Editor’s note: This market commentary is provided by the Dairy Division at FCStone in Chicago, Ill.
Class III futures rallied yesterday, with the exception of May.
Feed continues to be a concern as we move forward. We are hearing that California wheat silage is running upwards of $80/ton; corn is nearly impossible to buy; and alfalfa is running anywhere between $350 to over $400/ton. Water continues to be an issue as the drought lingers and, should El Nino bring much-needed moisture to California, it may be too late.
Feed is not only an issue in California. Many Midwestern producers are supplementing rations, with persistent cold temperatures hampering pasture growth.
What will be interesting is whether California producers move cows to other areas. Although beef prices are high, producers may be reluctant to cull cows with current milk profitability on the table, combined with reported difficulties in getting heifers.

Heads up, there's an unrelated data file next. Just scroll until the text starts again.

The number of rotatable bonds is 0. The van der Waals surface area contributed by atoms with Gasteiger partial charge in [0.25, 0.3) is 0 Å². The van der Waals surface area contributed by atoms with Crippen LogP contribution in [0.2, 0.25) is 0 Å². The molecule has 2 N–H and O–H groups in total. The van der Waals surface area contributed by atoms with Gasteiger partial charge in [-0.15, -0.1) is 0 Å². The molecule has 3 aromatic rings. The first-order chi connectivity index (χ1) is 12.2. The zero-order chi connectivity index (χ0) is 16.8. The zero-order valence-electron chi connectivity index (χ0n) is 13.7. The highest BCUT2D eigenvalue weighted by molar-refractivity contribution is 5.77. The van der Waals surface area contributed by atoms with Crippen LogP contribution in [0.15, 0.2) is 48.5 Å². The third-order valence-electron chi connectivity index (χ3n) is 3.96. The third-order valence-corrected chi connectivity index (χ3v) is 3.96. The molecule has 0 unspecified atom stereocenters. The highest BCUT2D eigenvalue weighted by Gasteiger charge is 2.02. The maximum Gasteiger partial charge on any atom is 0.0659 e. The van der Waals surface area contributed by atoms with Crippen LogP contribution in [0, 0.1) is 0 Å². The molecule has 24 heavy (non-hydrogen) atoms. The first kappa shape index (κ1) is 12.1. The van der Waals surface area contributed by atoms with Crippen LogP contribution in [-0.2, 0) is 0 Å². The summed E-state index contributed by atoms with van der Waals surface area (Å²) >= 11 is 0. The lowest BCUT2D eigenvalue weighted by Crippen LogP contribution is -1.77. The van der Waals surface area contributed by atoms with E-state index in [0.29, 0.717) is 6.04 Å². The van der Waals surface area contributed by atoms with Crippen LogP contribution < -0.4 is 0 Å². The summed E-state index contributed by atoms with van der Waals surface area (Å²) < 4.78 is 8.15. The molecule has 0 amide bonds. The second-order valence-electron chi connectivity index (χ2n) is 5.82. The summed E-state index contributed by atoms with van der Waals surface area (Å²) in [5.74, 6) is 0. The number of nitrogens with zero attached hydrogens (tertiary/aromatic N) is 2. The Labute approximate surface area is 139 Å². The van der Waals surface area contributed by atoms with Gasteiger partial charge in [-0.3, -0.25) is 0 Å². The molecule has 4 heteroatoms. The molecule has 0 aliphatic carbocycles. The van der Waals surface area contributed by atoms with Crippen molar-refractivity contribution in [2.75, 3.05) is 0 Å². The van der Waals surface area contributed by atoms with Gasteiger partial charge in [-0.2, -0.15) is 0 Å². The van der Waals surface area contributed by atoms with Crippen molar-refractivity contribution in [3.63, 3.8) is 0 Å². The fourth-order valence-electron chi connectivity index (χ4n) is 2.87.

While the feed issue is something to be mindful of in the near term, short-term concerns surrounding an abundance of supply in Europe and the lack of Chinese buying continue to weigh on the traders’ psyche amidst near-record prices in cheese.
April 29 spot session results:
Block cheese: $2.1700 (down 3.0¢)
Barrel cheese: $2.1700 (unchanged)
Grade A NFDM: $1.80 (down 0.5¢)
Butter: $1.91 (unchanged)
• Class III, Cheese & Dry Whey to open firm
• Class IV, Butter & NFDM to open higher
Corn prices moved higher yesterday after the USDA indicated only 19% of the U.S. corn crop has been planted. The cold wet pattern is expected to continue over the next week or so, with traders concerned that a significant lag may occur in planting. Soybeans moved higher as well on stocks, shrugging off record imports and cancellations by China.
• Grain complex to open lower.
FC Stone's annual Dairy Outlook Conference will be held June 18-19, in Chicago. Visit www.intlfcstone.com/events for information.
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